Made reference to these guys a few posts ago and got an email saying, “who??”. Well. MORTY SHANN & THE MORTICIANS were unknown to history until Norton found their unissued 1960 recordings of these two songs and quietly set them loose along with all the other sleeveless 45s they pushed out a few years back. I sort of picked this one out of a catalog on a whim and was just floored when I heard it. Primitive Shit Music? Puh-leeze. This is so raunchy and bug-eyed insane it puts even the TRASHMEN to shame. Morty is a frog-voiced, gravel-throated belter and his band plays off-the-rails, poorly-tuned madman’s rock that’s completely frantic and pulse-quickening. Before your breath can be caught and your nerves steadied, each 90-second retarded wonder is over in a big unexpected flame-out or quick fade. Fans of BUNKER HILL, THE PINETOPPERS and the fastest of the early lo-fi rockabilly pioneers will be very pleased, but this really ain’t rockabilly, nor R&B — just pure white frat trash. It’d be real nice to know who these guys were and where the hell they came from & if they ever tried to inflict this sound on a paying audience.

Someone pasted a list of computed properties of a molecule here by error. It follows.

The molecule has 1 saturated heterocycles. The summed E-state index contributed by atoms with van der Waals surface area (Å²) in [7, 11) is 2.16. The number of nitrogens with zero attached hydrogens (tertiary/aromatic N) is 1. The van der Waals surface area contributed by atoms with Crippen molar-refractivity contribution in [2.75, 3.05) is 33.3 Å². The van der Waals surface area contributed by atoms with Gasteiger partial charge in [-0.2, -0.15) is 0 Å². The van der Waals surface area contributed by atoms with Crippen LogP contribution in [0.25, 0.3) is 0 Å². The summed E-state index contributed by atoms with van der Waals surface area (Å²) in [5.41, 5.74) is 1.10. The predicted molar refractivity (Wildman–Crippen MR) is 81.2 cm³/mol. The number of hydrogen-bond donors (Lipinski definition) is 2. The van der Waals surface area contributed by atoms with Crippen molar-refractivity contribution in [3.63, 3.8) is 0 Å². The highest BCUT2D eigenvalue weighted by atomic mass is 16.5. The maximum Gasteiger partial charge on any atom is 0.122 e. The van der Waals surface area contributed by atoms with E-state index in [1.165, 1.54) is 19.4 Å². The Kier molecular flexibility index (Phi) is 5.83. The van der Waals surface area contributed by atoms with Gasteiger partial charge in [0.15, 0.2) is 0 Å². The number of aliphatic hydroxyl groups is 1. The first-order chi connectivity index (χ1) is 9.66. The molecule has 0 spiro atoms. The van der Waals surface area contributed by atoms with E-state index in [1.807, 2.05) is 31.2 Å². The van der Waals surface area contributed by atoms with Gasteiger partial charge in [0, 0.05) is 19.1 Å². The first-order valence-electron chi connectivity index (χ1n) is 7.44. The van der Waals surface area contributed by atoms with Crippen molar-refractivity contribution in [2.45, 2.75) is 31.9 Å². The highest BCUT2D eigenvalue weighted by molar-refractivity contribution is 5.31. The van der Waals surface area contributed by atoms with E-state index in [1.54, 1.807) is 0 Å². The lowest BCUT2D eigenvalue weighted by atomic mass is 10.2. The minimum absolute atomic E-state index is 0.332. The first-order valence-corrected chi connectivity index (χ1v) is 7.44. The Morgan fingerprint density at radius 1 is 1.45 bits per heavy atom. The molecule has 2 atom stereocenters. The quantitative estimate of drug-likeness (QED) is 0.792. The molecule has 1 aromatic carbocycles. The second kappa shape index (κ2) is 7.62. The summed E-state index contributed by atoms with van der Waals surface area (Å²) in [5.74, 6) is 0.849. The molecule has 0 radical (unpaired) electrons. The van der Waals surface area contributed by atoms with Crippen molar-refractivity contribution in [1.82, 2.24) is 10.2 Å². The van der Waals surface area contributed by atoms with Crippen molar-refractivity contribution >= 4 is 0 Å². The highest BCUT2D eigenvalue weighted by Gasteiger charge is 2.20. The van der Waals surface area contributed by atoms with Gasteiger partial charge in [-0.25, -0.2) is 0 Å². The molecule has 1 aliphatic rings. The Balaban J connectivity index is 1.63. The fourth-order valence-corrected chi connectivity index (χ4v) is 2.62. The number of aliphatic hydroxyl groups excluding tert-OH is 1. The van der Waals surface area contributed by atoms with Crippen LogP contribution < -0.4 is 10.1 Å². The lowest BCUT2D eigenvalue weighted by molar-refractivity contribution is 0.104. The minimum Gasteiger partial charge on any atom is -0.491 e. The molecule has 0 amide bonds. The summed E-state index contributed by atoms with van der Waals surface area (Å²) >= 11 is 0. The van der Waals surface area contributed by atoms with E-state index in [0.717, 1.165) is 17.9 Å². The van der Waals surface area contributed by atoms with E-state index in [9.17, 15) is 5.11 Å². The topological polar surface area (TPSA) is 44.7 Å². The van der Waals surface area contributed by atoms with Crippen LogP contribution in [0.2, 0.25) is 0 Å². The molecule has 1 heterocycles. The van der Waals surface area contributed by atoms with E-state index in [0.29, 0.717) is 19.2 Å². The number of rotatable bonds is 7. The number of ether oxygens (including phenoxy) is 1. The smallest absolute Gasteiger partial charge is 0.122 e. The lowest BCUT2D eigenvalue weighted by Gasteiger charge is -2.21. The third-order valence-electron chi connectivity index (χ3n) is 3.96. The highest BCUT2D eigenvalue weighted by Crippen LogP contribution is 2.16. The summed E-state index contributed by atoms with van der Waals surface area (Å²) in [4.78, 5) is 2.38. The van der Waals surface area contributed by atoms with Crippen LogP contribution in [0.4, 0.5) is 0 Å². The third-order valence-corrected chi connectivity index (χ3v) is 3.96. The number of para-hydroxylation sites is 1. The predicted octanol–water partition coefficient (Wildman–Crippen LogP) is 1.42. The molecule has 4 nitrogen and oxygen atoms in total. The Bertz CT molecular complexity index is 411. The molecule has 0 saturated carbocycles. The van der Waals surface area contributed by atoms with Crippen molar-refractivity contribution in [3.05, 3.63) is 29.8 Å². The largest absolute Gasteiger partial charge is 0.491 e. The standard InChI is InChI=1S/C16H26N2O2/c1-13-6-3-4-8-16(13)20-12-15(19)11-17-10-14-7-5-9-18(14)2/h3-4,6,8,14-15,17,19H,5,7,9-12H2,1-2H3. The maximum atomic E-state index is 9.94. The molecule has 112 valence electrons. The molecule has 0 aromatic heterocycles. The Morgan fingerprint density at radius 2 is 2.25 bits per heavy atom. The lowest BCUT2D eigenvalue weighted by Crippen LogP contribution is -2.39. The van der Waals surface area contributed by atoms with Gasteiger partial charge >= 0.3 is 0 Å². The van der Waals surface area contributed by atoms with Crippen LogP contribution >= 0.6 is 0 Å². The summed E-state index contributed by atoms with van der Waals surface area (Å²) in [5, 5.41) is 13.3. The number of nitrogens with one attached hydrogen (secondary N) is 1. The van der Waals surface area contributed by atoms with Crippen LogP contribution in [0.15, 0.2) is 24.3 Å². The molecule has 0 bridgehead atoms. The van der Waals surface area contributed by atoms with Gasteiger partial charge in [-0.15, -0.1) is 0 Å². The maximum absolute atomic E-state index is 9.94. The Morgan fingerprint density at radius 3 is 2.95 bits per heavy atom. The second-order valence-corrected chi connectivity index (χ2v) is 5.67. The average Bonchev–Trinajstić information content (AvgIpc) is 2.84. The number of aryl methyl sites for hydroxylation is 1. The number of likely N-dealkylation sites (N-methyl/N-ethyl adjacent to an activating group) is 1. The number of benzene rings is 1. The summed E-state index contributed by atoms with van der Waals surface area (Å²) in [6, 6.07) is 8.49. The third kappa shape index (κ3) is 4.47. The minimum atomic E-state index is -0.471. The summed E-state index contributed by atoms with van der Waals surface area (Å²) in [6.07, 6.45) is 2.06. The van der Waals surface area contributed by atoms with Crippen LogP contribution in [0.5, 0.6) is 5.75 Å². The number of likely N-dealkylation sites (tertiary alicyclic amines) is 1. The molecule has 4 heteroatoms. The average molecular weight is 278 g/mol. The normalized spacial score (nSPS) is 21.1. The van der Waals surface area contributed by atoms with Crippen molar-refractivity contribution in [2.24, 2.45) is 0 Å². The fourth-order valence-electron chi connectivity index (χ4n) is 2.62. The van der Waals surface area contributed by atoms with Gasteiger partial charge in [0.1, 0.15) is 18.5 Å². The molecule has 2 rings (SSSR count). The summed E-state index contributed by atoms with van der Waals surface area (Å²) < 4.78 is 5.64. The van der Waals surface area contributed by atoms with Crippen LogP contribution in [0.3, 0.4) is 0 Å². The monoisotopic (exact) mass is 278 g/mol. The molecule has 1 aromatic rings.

Play or Download MORTY SHANN & THE MORTICIANS – “Movin’ Inâ€Â
Play or Download MORTY SHANN & THE MORTICIANS – “Red Headed Womanâ€Â

Die Hard Dot Com

aka “Die Hard: Resetâ€Â – USA (working title)
aka “Die Hard 4″ – USA (working title)
aka “Die Hard: Tears of the Sunâ€Â – USA (working title)
aka “Die Hard 4.0″ – USA (working title), Denmark, UK
aka “Die Hard 4: Die Hardestâ€Â – USA (working title)

Cable Report:

Showdown on a Max. Billy Blanks’ high school bully adventure made in 1993, unwillingly set in the mid-80’s. Students in their mid-30’s. Blanks as the hermit janitor savior. Stars an unsuccessful Christine Taylor. Unfortunately entertaining.